House prices: where London’s property money is moving to



The rush to buy second homes before the April 1 stamp duty deadline triggered a 24pc spike in the sale of prime country houses in the first three months of the year.

Estate agency Knight Frank, which carried out the research, said that this activity was concentrated in houses worth less than £1m, which as a result have seen prices rise at the highest rate, by 4pc in the last 12 months.

The steep increase in transactions was led by sales in the Home Counties, which were up 44.2pc on the first quarter of 2015. This was followed by the South West, which saw a 27.4pc hike.

All regions of the UK outperformed the prime London market in Q1 2016: prices there fell by 0.3pc compared to the previous quarter. Savills has said that increasingly, housing wealth is moving to the countryside.

“Previously buyers have been reluctant to trade out of the London market given the extent to which its value has been rising,” said Lucian Cook, head of residential research at Savills. “This is now much less of a concern. The stamp duty costs of upsizing in the capital and limits on what can be borrowed are acting as catalysts for a greater flow of wealth into the prime regional housing markets.”

Londoners accounted for 30pc of all purchases in the prime suburban and commuter markets in this period, compared to 23pc the same time last year, according to Savills. Both Savills and Knight Frank define ‘prime’ as the top 5-10pc of properties.

Sophie Chick, associate director of Savills residential research, said: “If you’re living in London you will have benefited from high price rises, but it’s unlikely that you can upsize in the same area due to stamp duty costs and the constrained amount you can borrow.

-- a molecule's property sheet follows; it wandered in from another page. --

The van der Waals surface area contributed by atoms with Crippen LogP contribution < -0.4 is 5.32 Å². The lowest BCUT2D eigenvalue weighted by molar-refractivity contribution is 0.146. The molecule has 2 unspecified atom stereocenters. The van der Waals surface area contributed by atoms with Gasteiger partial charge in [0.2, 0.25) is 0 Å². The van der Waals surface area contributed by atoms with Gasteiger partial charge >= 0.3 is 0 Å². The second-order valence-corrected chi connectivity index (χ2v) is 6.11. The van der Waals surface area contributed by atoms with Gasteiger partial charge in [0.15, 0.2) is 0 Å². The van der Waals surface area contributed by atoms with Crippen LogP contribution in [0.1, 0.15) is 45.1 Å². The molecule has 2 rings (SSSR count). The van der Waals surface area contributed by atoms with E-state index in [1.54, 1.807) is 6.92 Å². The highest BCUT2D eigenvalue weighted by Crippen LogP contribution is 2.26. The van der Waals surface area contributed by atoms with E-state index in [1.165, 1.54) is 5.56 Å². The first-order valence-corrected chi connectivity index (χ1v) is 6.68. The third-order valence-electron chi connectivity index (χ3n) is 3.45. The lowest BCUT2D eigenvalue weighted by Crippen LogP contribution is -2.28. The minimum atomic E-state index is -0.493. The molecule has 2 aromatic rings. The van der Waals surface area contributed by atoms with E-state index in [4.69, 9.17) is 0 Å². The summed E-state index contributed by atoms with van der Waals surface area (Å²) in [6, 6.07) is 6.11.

“To get this extra space, growing families are looking outside of London and into that commuter belt. “We have been anticipating this to happen for a very long time and we are finally seeing this movement.”


Sevenoaks, Beaconsfield and St Albans have seen many more Londoners buying because they all combine a quick commute into London, and a community feel.

The country house market is very volatile, reacting sensitively to the range of changes carried out by the Chancellor to stamp duty to first and second homes that were introduced respectively in December 2014, and on April 1.

“While the impact of the initial reform in December has been to subdue prices as well as activity, in the prime market, the November announcement has acted as a catalyst for some buyers looking to forestall a higher tax bill,” said Oliver Knight, a senior analyst at Knight Frank.

Prime country house prices rose by 0.3pc in the first three months of 2016. This makes annual growth 2.4pc – far below the high of 5.2pc in 2014.

Houses in the outer commuter belt of London, those between 30 and 60 minutes’ train journey from London, saw the strongest house price growth, rising 1.6pc.